15 Then the Pharisees went and took counsel to entangle Him in His words. 16 They sent their disciples to Him with the Herodians, saying, “Teacher, we know that You are truthful and teach the way of God truthfully, and are swayed by no one. For You do not regard the person of men. 17 Tell us then, what do You think? Is it lawful to pay taxes to Caesar, or not?” 18 But Jesus perceived their wickedness and said, “Why test Me, you hypocrites? 19 Show Me the tax money.” They brought Him a denarius. 20 He said to them, “Whose is this image and inscription?” 21 They said to Him, “Caesar’s.” Then He said to them, “Render therefore to Caesar the things that are Caesar’s, and to God the things that are God’s.” 22 When they heard these words, they were amazed, and left Him and went on their way.
17 Brothers, become fellow imitators with me and observe those who walk according to our example. 18 For many are walking in such a way that they are the enemies of the cross of Christ. I have told you of them often and tell you again, even weeping. 19 Their destination is destruction, their god is their appetite, their glory is in their shame, their minds are set on earthly things. 20 But our citizenship is in heaven, from where also we await for our Savior, the Lord Jesus Christ, 21 who will transform our body of humiliation, so that it may be conformed to His glorious body, according to the working of His power even to subdue all things to Himself.
Though the legal challenges continue, we in the United States of America have just held a general election and through it, God appoints earthly rulers to rule over us and to preserve peace and civil order among us.
The Scriptures reveal to us God’s purpose in placing civil rulers over us.
In 1 Peter 2:13-17, we read: “Submit yourselves to every human authority for the Lord’s sake, whether it be to the king, as supreme, or to governors, as sent by him for the punishment of evildoers and to praise those who do right. For it is the will of God that by doing right you may put to silence the ignorance of foolish men. As free people, do not use your liberty as a covering for evil, but live as servants of God. Honor all people. Love the brotherhood. Fear God. Honor the king.”
In 1 Timothy 2:1-4, we read: “Therefore I exhort first of all that you make supplications, prayers, intercessions, and thanksgivings for everyone, for kings and for all who are in authority, that we may lead a quiet and peaceful life in all godliness and honesty, for this is good and acceptable in the sight of God our Savior, who desires all men to be saved and to come to the knowledge of the truth.”
So, we see that God gives us rulers to punish evildoers and praise those who do what is good and right that we may lead a quiet and peaceful life and be able to preach God’s Word and also worship Him and serve Him in accord with His Word. And, indeed, such rule of government is needed that God’s Word might be preached among us and to those lost that all might repent of their sins and trust in Christ as their Savior.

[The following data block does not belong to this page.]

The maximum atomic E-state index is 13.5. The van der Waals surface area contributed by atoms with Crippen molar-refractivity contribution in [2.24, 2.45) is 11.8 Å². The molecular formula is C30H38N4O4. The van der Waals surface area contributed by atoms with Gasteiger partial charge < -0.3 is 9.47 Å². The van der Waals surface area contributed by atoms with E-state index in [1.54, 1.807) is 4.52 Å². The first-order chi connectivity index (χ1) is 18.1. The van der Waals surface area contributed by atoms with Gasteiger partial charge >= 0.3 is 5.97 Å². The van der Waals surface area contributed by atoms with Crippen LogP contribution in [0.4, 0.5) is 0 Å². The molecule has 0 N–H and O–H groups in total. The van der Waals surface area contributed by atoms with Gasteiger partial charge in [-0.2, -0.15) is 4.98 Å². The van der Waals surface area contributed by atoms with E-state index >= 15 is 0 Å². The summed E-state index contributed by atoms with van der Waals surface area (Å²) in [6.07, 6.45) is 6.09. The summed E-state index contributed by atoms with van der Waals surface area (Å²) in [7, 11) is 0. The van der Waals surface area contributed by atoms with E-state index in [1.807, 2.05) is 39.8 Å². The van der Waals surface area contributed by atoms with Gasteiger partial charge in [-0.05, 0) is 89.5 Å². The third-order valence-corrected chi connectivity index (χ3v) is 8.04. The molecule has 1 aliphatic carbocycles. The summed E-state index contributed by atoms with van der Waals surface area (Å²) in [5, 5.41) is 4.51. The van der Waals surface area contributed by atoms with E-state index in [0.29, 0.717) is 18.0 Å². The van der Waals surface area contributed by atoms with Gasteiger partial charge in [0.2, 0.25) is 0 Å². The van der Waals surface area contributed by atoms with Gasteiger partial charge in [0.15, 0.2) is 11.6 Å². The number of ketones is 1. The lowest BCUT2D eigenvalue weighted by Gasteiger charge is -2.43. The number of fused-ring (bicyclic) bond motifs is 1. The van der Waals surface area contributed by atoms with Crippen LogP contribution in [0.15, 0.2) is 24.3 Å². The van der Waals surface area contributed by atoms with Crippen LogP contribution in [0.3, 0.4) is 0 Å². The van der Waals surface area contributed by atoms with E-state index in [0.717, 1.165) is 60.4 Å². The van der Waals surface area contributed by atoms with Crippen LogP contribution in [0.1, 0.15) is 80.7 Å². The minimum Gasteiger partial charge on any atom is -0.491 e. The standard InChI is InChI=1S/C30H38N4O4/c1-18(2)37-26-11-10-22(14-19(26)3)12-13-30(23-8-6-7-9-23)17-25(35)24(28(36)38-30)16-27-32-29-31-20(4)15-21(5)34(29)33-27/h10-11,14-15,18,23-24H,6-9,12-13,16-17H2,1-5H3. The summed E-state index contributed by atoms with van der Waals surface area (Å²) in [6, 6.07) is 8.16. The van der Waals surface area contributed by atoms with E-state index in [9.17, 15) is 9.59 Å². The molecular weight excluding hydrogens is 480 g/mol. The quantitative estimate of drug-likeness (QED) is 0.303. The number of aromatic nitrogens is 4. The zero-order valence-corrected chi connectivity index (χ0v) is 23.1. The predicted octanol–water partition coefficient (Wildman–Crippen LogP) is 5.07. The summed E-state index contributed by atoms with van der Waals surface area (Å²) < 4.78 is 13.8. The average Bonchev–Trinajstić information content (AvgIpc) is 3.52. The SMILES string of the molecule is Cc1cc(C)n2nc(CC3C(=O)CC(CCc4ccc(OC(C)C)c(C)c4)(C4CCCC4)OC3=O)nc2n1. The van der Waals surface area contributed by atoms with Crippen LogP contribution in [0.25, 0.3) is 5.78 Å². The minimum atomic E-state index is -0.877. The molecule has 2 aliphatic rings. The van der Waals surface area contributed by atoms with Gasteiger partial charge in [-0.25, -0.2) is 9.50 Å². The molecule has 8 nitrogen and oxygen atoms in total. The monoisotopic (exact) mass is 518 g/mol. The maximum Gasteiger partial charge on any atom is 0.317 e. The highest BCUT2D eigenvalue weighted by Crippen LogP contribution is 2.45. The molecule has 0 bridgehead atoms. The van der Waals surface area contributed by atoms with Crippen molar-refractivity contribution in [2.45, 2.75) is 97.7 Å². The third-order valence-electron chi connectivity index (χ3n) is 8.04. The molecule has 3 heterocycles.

While the people of this world remain under the spiritual kingdom and rule of darkness, we believers have our second citizenship (our primary citizenship) in heaven, in God’s kingdom, and we await the return of our Savior to change our weak and humble bodies into glorious and heavenly bodies like that of our Lord Jesus.
In Philippians 3:20-21, we read: “But our citizenship is in heaven, from where also we await for our Savior, the Lord Jesus Christ, who will transform our body of humiliation, so that it may be conformed to His glorious body, according to the working of His power even to subdue all things to Himself.”
The question we consider today is how do we live in a God-pleasing way as members of two kingdoms — the kingdom or rule in which God placed us in this world and in the kingdom of our crucified and risen God and Savior? We look to the Word of God for the answer.
The Jewish people in Jesus’ day faced this same dilemma. They counted themselves as a nation and kingdom under God’s rule and law, and yet their nation was under the rule of the Roman caesar — an unbelieving ruler whose laws certainly were not in full accord with the Scriptures.
The Pharisees sought to use this dilemma to their advantage against Jesus by sending some of their disciples, along with political supporters of King Herod, to Jesus with the question: “Is it lawful to pay taxes to Caesar, or not?”
They wanted a yes or no answer because, if Jesus said yes, they could accuse Him of being a traitor in regard to His own people and a sinner for voicing support for a pagan and corrupt Roman ruler. If Jesus said no, the Herodians would bring word to Herod that Jesus was advocating insubordination and rebellion against the king, which would likely have meant arrest and execution by Herod.
But Jesus was not fooled by their words of flattery or by the purpose of their question, and Jesus’ answer still gives us direction today as citizens of God’s kingdom and yet citizens of earthly kingdoms.
Jesus asked for a coin used to pay taxes to the Roman ruler and asked, “Whose is this image and inscription?” And when they answered, “Caesar’s,” He said to them, “Render therefore to Caesar the things that are Caesar’s, and to God the things that are God’s.”
Verse 22 tells us that “when they heard these words, they were amazed, and left Him and went on their way.” But, as I said, these words of Jesus still apply to us today.
Like the Caesars and the Roman emperors, our rulers and government officials are often anything but godly and just. Not only was homosexuality and pedophilia common in the Roman Empire, but unwanted infants and children were abandoned on the dung heaps to die. And our rulers, many falsely claiming to be Christian, have stooped to the same depths of depravity — supporting the killing of unborn children, euthanizing the old and the so-called “useless,” defending the practice of homosexuality, and the list goes on.